When looking at the Tufts University website, I wasn’t sure how patrons knew about the Tufts Archives. I asked Pruitt about outreach. In an academic setting, I found that utilizing course classes was key. Many teachers talk about records that can be found to aid in research at the Archives. The actual Archives’ website is very wordy and confusing. It is currently asking users to help in the website’s advancement and will undergo renovation. Websites are key in pulling patrons. It seemed as though patrons were less likely to reach out or come in if their website wasn’t visually appealing. It was an fascinating and thought-provoking admission. I was happy to help in the user survey. I found that I learned a lot more about the Archives and am more inclined to seek out some research services now that I’m more aware of their collections.

The Tufts University Digital Collections and Archives (DCA) “supports the teaching and research mission of Tufts University by ensuring the enduring preservation and accessibility of the university’s permanently valuable records and collections. DCA assists departments, faculty, and staff in managing records and other assets. DCA collaborates with members of the Tufts community and others to develop tools to discover and access collections to support teaching, research, and administrative needs.”

Tufts University never had a formalized archive until 1997 by Russell Miller; however, the university archives was technically established in 1964. The archives now hold over “4,300 cubic feet of office records as well as university and student publications from Tufts University. The Archives is also the repository for manuscript collections by Tufts faculty, alumni, affiliated individuals (such as Edward R. Murrow) and organizations (e.g., the World Peace Foundation). In addition to documenting the history of Tufts, its holdings are strong in environmental studies, theater history, international affairs, broadcast history, and literature.”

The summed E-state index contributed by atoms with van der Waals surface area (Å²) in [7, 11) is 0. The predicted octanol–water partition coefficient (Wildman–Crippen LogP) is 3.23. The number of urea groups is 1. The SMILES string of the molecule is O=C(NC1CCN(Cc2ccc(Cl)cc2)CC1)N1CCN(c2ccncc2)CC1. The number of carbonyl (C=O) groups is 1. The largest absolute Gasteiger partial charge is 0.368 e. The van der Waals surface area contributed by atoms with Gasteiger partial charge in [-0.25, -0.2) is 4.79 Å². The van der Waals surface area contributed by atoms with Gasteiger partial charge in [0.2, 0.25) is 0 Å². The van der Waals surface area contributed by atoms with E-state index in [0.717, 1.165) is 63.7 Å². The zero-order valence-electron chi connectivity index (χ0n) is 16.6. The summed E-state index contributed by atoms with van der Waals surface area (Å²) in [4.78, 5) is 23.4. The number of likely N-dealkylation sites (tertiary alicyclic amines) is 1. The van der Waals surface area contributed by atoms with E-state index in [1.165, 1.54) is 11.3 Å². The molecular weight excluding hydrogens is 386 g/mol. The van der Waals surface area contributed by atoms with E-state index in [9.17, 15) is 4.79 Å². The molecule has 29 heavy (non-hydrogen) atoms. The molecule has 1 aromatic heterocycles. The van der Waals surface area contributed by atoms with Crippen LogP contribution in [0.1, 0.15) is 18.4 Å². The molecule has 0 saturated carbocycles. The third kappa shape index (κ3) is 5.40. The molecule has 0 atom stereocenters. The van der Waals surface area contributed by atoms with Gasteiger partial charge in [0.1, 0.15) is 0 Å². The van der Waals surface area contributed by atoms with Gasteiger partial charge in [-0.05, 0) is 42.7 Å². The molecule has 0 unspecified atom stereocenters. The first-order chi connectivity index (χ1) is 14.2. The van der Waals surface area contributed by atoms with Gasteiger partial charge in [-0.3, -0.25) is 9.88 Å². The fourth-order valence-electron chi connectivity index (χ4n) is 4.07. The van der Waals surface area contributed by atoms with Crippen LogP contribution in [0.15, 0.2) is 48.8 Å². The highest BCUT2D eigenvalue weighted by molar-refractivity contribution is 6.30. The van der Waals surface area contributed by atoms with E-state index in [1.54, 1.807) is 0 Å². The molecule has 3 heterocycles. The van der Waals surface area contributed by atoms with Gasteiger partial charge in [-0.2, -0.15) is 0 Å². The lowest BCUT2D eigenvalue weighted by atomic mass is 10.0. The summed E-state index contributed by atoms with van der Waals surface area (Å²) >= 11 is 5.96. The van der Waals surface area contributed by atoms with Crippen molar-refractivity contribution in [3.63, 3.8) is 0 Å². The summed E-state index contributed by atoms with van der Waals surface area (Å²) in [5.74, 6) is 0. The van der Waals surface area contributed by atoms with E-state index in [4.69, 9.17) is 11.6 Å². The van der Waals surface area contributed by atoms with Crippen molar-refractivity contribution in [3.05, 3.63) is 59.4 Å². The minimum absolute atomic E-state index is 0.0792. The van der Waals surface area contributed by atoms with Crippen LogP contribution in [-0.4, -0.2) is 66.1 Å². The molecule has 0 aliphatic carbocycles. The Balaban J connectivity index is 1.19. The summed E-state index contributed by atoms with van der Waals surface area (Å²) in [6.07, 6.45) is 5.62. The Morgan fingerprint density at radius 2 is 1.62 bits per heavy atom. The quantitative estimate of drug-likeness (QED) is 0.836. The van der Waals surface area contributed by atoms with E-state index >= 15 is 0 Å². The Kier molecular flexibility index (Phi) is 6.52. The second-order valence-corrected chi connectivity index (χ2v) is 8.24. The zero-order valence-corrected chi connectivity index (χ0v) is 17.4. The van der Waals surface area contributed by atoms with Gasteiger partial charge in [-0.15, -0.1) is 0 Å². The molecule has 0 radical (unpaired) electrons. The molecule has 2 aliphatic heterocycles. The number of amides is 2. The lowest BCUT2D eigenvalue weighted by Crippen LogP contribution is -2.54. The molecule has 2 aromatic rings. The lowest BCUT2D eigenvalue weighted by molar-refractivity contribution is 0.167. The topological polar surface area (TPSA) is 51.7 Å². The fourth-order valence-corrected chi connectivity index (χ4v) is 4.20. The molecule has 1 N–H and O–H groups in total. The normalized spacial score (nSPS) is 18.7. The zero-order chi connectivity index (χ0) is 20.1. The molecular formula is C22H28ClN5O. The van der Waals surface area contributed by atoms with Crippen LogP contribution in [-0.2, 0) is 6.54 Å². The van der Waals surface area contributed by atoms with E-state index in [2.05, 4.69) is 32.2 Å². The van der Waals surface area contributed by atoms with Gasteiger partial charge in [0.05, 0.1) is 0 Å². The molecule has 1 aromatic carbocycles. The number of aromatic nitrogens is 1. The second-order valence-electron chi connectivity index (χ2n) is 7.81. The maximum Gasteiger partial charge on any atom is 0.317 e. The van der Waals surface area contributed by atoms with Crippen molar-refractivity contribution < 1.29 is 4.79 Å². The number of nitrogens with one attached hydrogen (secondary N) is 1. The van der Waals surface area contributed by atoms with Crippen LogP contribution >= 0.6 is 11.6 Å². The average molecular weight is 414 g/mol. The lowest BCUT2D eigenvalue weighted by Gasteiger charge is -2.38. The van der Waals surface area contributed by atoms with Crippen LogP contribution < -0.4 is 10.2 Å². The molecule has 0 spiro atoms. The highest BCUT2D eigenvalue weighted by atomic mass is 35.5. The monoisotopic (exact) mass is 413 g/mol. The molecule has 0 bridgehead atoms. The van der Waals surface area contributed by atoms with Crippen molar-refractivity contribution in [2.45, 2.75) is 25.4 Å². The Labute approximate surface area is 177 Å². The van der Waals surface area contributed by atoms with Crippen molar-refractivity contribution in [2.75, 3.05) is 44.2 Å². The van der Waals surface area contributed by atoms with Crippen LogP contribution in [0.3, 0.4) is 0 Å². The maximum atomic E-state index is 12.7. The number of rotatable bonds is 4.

Delving deeper into the managerial aspects of the archivist and the archives, was almost like a time warp. In 1997, the Tufts Archives became an official digital collections and archives. It was fascinating to hear that Tufts has been digitally focused for a little over a decade. The inclination stemmed from seeing the rapid growth in technology and believing in its future longevity. The Archives has one of the strongest focuses on born-digital records. Being advanced for its time, Tufts University has almost no back-log. For almost two years, the Tufts Archives began accessioning their collections as soon as they came in, creating simple finding aids to ensure that the collections can be made available to patrons. They are beginning to deaccession certain records and collections, which I can see being a weakness. Accessioning collections and then having to go back and survey the collection and go through to figure out what should be deaccessioned can be extremely time consuming, which has created several projects for the Archives. At the same time, the Archives is going through and editing frequently used collections’ finding aids to make them more detailed.